No. 3 Nebraska volleyball defeated Michigan State 3-1 for the ninth consecutive time on Sunday at the Devaney Center. The Huskers improved to 11-1 (2-0 Big Ten) this season with the win.
Sophomore outside hitter Lexi Sun led the way for the Huskers with 15 kills. Senior hitter Mikaela Foecke added a dozen kills of her own and hit .417 in the match.
Nebraska finished the match with 12 blocks. Sophomore blocker Lauren Stivrins had the most with one solo block and six assist blocks. Freshman blocker Callie Schwarzenbach and sophomore hitter Jazz Sweet each had five assist blocks.
The Huskers struggled at times, picking up 21 hitting errors and another seven from the service line. Head coach John Cook said that many mistakes could prove disastrous against opponents in the Big Ten.
“That’s just too many errors,” Cook said. “We have to clean that up.”
It took some time for the Huskers to pull away from the Spartans in the first set. Nebraska was able to climb to an 8-4 lead, but Michigan State kept it close, climbing within two at 9-7 off a kill by sophomore outside hitter Alyssa Chronowski. Nebraska responded with a three-point run to take a 12-7 lead, and the Spartans took a timeout.
The Huskers still struggled to pull away. Three errors by the Huskers allowed the Spartans to close the gap to 15-13, forcing head coach John Cook to call a timeout.
Sun heated up after the timeout, scoring three kills to help Nebraska expand its advantage back to five with a 21-16 lead. A net violation by the Spartans put the set away in favor of the Huskers. Nebraska took the first set 25-18. Both Foecke and Sun scored four kills in the first set.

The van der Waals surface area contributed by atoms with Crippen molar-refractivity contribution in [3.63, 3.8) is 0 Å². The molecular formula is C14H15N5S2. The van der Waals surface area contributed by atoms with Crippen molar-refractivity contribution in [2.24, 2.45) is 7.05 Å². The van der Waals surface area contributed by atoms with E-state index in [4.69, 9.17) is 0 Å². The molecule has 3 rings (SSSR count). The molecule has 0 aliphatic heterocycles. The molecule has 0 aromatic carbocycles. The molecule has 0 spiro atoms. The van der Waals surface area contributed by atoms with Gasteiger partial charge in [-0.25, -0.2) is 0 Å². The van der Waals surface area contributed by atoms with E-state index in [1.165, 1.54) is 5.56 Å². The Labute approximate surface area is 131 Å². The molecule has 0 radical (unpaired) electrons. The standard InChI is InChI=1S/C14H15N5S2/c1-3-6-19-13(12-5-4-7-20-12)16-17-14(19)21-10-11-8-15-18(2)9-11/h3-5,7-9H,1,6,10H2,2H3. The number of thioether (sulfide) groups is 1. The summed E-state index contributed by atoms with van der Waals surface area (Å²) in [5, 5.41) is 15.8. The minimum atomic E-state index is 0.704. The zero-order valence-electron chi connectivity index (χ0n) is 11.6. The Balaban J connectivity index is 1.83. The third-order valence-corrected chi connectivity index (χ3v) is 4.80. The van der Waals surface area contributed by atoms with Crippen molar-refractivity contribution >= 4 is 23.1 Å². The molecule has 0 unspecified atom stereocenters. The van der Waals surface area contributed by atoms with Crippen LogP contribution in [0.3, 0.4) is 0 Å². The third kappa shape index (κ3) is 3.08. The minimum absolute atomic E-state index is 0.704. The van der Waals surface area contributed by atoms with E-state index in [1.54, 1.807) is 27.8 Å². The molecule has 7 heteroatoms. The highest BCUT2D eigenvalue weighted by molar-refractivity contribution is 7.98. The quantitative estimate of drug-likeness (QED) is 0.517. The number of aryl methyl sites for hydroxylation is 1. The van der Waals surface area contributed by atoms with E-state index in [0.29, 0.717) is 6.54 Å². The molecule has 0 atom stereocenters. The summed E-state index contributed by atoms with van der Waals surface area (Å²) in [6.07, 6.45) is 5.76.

Nebraska quickly jumped out to a 6-1 lead to open the second set and didn’t look back. The Huskers expanded their lead to 13-6 and outscored Michigan State 12-3 the rest of the set.
Nebraska’s defense was a major factor in their 25-9 set two win. The Huskers held the Spartans to a -.030 hitting percentage in set two and picked up four blocks.
“I thought our blocking defense was great,” Cook said. “It’s one thing [the other team] can’t prepare for. If you’re playing good defense, what’re they supposed to do?”
Michigan State got out to the quick start to open the third set. The Spartans jumped out to a 3-0 lead and held Nebraska at bay for a majority of the match. Trailing 13-9, the Huskers managed to put a three-point run together, but were still behind 13-12.
Nebraska toed the set at 14, but a 3-0 scoring run by the Spartans put the Huskers back in a hole. After the run by Michigan State, the Huskers never got within two points of the Spartans for the remainder of the set. An error by the Huskers ended the set and gave Michigan State a 25-21 win.
The Huskers had six errors and three service errors in set three. After stifling the Spartans offense in set two, Nebraska allowed the Spartans to hit .258 in set three. The Spartans had 13 kills in the third set, the most Michigan State had in any set of the match.
Nebraska jumped out to a 5-1 lead in the fourth set looking to put the match away. Michigan State climbed back within one at 8-7 after the Spartans challenged an attack error call and got it reversed to a kill.
The reversed call upset Cook and Husker fans in the Devaney Center and may have lit a spark in the Huskers. Nebraska went on a 6-0 scoring run following the reversal and took a 17-10 lead.
“Maybe they had an angle and saw something that nobody else could see,” Cook said about the call.
Nebraska ended the match on a 5-0 scoring run that included three kills by Sun. The Huskers won the set 25-16 to mark their 11th consecutive victory.
After the match, Cook said he was happy with the way his team responded after dropping the third set.
“It was good for us to respond that way,” Cook said. “Ideally, though, I’d like us not to have to respond. That’s one of the lessons taught though. In the Big Ten, it’s never over.”
The Huskers hit the road for their next two matches against Northwestern and Illinois. Nebraska will face Northwestern at 7 p.m. on Sept. 28 and will face No. 8 Illinois at 7 p.m. the following night.